My dreams of a big, lush basil bed can only come true if I'm willing to consistently, brutally keep the basil trimmed back. Unlike a lot of edibles that bolt, flowering does not mean the death knell for basil, as long as the flowers are removed down to the next node. They will, in fact, keep bushing out all summer long. I'll admit it's been a challenge, cutting the plants back by half sometimes, but, here it is, almost August, and my basil is still going strong (although I've got some more flower removing to do there...). Woo hoo - progress is good!

Sweet basil (left) and Red Rubin Basil

Thursday, July 16, 2009

Other good stuff

While I wait impatiently for my tomatoes to kick into gear and get ripening, other yummies have emerged here and there.

One soft neck garlic, one hard neck garlic (with the purple tinge), and one Danvers carrot.

The hard neck garlic produced lovely, absolutely delicious scapes this Spring (see photo, two paragraphs down).

There's more than just one carrot that's ready (or beyond ready) to pick, but, I enjoy the carrot foliage so much, that I put off harvesting until the last possible minute.

Beautiful carrot foliage.

One disappointment, I have to admit, has been the garlic. The plants were gorgeous; the bulbs are small (in the photos above, the carrot is actually quite large, but, still, the bulbs are smaller than I thought they'd be). Clearly, I neglected something as far as feeding goes. The bulbs look good; they're just small. They need to be cured for a couple of weeks before they can go through a proper taste test, but, I need to do some research to see where I went wrong. I'll post what I find here - or, if anyone has tips, please feel free to share! - because garlic planting season is coming up in a few months (can you believe it? It's mid-July already!), and I don't want to make the same mistake for next year's crop.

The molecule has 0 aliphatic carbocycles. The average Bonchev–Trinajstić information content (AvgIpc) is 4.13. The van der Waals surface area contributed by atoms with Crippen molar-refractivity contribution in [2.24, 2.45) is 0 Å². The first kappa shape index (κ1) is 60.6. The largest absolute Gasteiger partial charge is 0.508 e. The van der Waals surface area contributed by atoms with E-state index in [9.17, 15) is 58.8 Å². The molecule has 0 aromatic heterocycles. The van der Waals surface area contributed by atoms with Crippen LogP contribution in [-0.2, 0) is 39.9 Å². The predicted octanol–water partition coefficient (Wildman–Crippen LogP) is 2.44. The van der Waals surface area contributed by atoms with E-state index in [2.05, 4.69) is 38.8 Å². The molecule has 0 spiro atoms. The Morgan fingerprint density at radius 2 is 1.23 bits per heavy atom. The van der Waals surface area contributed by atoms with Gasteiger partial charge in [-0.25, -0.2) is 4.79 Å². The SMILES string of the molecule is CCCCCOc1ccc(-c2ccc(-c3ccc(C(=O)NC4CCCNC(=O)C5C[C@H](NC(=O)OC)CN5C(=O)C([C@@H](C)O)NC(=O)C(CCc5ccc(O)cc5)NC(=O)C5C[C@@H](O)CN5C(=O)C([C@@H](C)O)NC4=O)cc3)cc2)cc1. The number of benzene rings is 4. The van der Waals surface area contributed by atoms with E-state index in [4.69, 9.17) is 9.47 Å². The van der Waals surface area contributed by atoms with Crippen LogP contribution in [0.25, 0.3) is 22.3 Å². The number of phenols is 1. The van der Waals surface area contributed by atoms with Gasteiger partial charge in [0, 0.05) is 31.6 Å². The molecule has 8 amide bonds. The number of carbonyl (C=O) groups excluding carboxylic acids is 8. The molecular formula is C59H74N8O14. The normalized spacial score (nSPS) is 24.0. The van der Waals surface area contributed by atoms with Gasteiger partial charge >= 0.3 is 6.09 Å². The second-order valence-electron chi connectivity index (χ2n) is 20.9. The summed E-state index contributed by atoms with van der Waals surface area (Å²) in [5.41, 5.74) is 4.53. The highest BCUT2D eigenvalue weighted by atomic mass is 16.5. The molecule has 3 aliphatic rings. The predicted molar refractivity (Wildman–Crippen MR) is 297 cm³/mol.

Garlic scapes (above left and middle) and oregano, cilantro, and the first jalapeno pepper (above right, from the top down), some heavenly-scented dill, below. The oregano, bless its little heart, just grows year after year after year, no matter what I do to it, giving me a fresh supply of the lovely dried herb. I go through so much fresh cilantro, it's not even funny. I reseed every week, and even then, I usually end up buying transplants now and then at the farmer's market, just to keep up with the need. Wait until the tomatoes ripen! Let the salsa fest begin.

Monday, July 13, 2009

Season's first tomatoes

We're heading into my favorite time of year: hot July followed by hotter August, and just when you think you can't take one more day of 90+ heat, September comes and soothes your summer aches with cool breezes and just a hint of changing leaves.

But, let's not rush it. Pull up a seat, July, and make yourself comfortable.

I got a late start this year, getting everything into the ground. In May, we had an unexpectedly large amount of rain, so on each dry day, it was a race to get whatever I could into the ground. The rain also kept the weather fairly cool in June. Tomatoes love heat, and deprived of such, they're not above showing their disapproval by taking their good ole time going from green to ripe. They're over 8 feet tall at this point (photos to come shortly, if I can find my wide-angle lens), stuffed full of green globes and yellow blooms, so you can imagine my impatience.

The heat eventually showed up, however, and the tomatoes kicked into gear. One day, seemingly overnight, the first three tomatoes ripened. I practically cried when I spied them hidden behind their curtains of leaves. After vogueing for the camera, they went into a spectacularly yummy and long-awaited Tomato, Basil and Mozzarella salad. Ah, Summer. How I love you so.

Black Krim


Amish Paste